Now in Another Tidbits Document
Political Quotations on November 14, 2019

USA Debt Clock --- http://www.usdebtclock.org/ ubl

To Whom Does the USA Federal Government Owe Money (the booked obligation of $19+ trillion) ---
The US Debt Clock in Real Time --- http://www.usdebtclock.org/ 
Remember the Jane Fonda Movie called "Rollover" --- https://en.wikipedia.org/wiki/Rollover_(film)

To Whom Does the USA Federal Government Owe Money (the unbooked obligation of $100 trillion and unknown more in contracted entitlements) ---
The biggest worry of the entitlements obligations is enormous obligation for the future under the Medicare and Medicaid programs that are now deemed totally unsustainable ---

Entitlements are two-thirds of the federal budget. Entitlement spending has grown 100-fold over the past 50 years. Half of all American households now rely on government handouts. When we hear statistics like that, most of us shake our heads and mutter some sort of expletive. That’s because nobody thinks they’re the problem. Nobody ever wants to think they’re the problem. But that’s not the truth. The truth is, as long as we continue to think of the rising entitlement culture in America as someone else’s problem, someone else’s fault, we’ll never truly understand it and we’ll have absolutely zero chance...
Steve Tobak ---

"These Slides Show Why We Have Such A Huge Budget Deficit And Why Taxes Need To Go Up," by Rob Wile, Business Insider, April 27, 2013 ---
This is a slide show based on a presentation by a Harvard Economics Professor.

Peter G. Peterson Website on Deficit/Debt Solutions ---

Bob Jensen's threads on entitlements --- http://faculty.trinity.edu/rjensen/Entitlements.htm

Bob Jensen's health care messaging updates --- http://faculty.trinity.edu/rjensen/Health.htm

From Inside Higher Ed and Oracle:  Compilation of Student Success (Free Download)

Few issues are more important to colleges – all types of colleges – than student success. And increasingly, colleges realize that.

The articles in this compilation feature colleges that are changing requirements – and colleges that are putting more resources in front of students. Students need both approaches. The articles included feature success stories and the-jury-is-still-out stories. But there is much to learn.

Inside Higher Ed will continue to cover these issues. We welcome your comments and your ideas for future coverage.


Jensen Comment
My download was a 31 page document that I'm just starting to go through. It does not appear to have any exhibits or data tables. Nor does it have either a table of contents or an index. It does not have a summary.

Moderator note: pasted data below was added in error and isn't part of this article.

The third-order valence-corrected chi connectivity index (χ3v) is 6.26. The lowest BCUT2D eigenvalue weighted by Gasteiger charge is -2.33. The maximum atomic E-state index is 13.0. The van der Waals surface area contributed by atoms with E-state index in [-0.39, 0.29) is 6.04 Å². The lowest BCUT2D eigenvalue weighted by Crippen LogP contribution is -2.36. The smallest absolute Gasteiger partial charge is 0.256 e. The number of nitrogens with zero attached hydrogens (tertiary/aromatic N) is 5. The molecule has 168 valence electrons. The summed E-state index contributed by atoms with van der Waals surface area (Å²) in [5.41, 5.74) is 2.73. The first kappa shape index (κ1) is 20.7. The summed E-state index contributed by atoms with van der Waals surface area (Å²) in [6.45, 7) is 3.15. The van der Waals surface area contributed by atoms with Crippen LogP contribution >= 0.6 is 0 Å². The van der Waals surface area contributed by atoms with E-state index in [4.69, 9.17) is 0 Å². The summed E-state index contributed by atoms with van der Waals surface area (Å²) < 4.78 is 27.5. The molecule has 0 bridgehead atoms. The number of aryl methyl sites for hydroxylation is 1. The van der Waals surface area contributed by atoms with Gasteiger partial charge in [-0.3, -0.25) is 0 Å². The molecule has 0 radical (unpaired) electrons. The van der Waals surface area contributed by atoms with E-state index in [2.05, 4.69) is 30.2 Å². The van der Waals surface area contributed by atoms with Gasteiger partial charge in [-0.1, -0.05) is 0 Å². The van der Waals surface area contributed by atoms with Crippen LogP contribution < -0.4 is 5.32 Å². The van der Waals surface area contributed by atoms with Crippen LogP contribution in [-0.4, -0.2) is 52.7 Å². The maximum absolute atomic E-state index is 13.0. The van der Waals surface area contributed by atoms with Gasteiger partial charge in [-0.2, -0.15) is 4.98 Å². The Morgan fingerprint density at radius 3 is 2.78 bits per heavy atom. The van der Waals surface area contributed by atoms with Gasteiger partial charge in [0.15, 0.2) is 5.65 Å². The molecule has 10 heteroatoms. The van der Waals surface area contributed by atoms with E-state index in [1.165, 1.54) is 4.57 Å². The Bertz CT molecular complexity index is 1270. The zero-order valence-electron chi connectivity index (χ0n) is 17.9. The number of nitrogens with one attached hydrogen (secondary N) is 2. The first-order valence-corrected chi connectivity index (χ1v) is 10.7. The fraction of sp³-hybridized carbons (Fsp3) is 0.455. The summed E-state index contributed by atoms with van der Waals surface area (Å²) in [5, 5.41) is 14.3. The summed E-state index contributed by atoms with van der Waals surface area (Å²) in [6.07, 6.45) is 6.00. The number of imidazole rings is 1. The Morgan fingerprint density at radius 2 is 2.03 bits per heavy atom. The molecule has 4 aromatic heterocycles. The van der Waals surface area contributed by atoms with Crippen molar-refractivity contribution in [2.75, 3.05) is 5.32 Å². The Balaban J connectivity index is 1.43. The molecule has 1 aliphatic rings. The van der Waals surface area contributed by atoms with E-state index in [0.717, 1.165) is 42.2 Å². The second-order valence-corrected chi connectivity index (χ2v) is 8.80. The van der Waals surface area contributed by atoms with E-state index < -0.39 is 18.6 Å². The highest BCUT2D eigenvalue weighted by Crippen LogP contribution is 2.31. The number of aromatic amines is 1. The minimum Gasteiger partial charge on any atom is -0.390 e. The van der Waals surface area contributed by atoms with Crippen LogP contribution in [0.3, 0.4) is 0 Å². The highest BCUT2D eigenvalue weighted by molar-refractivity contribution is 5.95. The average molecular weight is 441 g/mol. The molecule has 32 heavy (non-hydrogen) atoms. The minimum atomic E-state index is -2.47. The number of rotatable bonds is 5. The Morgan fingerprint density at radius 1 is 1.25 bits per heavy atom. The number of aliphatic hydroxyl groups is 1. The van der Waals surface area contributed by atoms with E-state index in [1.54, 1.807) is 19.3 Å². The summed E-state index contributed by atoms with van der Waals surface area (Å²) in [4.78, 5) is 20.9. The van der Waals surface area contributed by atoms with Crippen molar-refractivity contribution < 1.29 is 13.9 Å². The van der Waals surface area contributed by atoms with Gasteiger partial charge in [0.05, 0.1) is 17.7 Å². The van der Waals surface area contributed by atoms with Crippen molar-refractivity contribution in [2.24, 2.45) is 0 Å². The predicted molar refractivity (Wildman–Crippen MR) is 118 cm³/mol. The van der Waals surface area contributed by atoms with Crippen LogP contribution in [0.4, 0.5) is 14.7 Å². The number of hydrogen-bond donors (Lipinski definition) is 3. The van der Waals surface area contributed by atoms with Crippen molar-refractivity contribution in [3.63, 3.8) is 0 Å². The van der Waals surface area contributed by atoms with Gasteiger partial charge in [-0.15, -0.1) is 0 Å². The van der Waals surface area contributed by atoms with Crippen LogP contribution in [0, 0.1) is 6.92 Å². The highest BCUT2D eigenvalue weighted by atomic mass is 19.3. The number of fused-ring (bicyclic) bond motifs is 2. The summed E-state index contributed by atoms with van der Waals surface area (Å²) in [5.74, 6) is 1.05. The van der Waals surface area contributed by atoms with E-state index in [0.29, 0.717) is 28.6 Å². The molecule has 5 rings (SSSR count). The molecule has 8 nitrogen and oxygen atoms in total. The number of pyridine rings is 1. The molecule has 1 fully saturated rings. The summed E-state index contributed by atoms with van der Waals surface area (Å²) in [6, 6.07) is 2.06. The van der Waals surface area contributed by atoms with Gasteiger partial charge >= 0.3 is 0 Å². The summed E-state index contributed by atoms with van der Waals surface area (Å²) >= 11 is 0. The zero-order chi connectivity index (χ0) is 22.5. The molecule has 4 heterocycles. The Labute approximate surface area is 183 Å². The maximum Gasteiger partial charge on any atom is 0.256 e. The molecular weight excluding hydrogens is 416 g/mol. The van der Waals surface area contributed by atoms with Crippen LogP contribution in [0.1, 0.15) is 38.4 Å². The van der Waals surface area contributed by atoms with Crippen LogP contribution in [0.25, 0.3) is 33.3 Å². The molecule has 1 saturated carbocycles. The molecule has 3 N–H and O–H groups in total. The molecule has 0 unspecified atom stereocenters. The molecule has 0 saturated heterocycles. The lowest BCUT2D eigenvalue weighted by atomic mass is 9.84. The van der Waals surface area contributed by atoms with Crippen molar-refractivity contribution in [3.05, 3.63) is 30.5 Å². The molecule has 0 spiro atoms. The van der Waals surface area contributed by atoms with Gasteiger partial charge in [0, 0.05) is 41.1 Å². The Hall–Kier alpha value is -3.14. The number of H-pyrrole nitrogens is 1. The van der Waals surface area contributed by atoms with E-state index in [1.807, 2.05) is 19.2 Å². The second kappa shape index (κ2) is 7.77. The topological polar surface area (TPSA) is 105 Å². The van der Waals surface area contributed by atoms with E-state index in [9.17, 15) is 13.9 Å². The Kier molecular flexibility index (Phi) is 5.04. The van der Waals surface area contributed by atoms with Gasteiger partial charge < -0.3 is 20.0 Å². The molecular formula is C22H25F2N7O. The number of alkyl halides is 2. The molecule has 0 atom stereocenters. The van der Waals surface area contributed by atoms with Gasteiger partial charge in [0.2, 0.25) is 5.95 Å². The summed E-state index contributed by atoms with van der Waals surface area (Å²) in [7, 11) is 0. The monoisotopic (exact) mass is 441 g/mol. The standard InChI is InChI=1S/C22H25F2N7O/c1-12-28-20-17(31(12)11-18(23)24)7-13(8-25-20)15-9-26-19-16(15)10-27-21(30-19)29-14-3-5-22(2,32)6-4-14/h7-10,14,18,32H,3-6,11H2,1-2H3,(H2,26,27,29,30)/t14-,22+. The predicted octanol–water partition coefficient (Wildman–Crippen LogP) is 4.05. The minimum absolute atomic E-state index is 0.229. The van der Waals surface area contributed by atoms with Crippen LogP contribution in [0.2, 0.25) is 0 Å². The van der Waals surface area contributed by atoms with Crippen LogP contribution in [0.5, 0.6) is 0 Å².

This appears to be a collection of news articles poorly organized, although I will not judge the articles themselves until I've read more of them. My expectation is disappointment with this document, although it's links to studies may prove helpful.

At first blush it appears to be a document wanting to get students to complete college degrees without much effort to justify why this is so important relative to changing times such as what's on the horizon regarding the merger of education with training for certificates of accomplishment (badges) in lieu of diplomas to hang on a wall.

Before reading the above article you may want to take a look at

Seattle Schools Propose To Teach That Math Education Is Racist—Will California Be Far Behind?

Jensen Comment
Are you doing very young students a favor by watering down math requirements?
Is calling math racist an insult to minorities, the implication being that they are really not equal?

The methodology does not generate the results’: Journal corrects accounting study with flawed methods ---

What a difference a Yi,t=β0+β1IOˆi,t+β2Xi,t+ωt+εi,t.Yi,t=β0+β1IO^i,t+β2Xi,t+ωt+εi,t. makes.

The authors of a 2016 paper on institutional investing have corrected their article — to include the equation above — in the wake of persistent questions about their methodology. The move follows the protracted retraction earlier this year of a similar article in The Accounting Review by the duo, Andrew Bird and Stephen Karolyi, of Carnegie Mellon University in Pittsburgh, for related problems.

The bottom line, it seems, is that Bird and Karolyi appear to be unable adequately to explain their research methods in ways that stand up to scrutiny. 

The correction involves a paper published in The Review of Financial Studies, from Oxford University Press, titled “Do institutional investors demand public disclosure. According to the statement (the meat of which is behind a paywall):

. . .

Alex Young, an accounting researcher at Hofstra University in Hempstead, NY, who raised questions about Karolyi and Bird’s retracted article and ultimately failed to replicate it, was not one of the readers who raised concerns about the other article. But, he told us: 

I would be very interested to see the authors’ data and code that  generate the results presented in the paper.

Jensen Comment
Because accounting researchers rarely conduct replications and the few replications that are attempted are almost never published, it's refreshing to see that Professor Young attempted this replication.

574 Shields Against Validity Challenges in Plato's Cave ---

University of Pennsylvania's Wharton School:  Is There a Replication Crisis in Research?

Richard Feynman Creates a Simple Method for Telling Science From Pseudoscience (1966) ---
By Feynman's standard standard accountics science is pseudoscience

Deirdre McCloskey:  Reflections on My Decision to Change Gender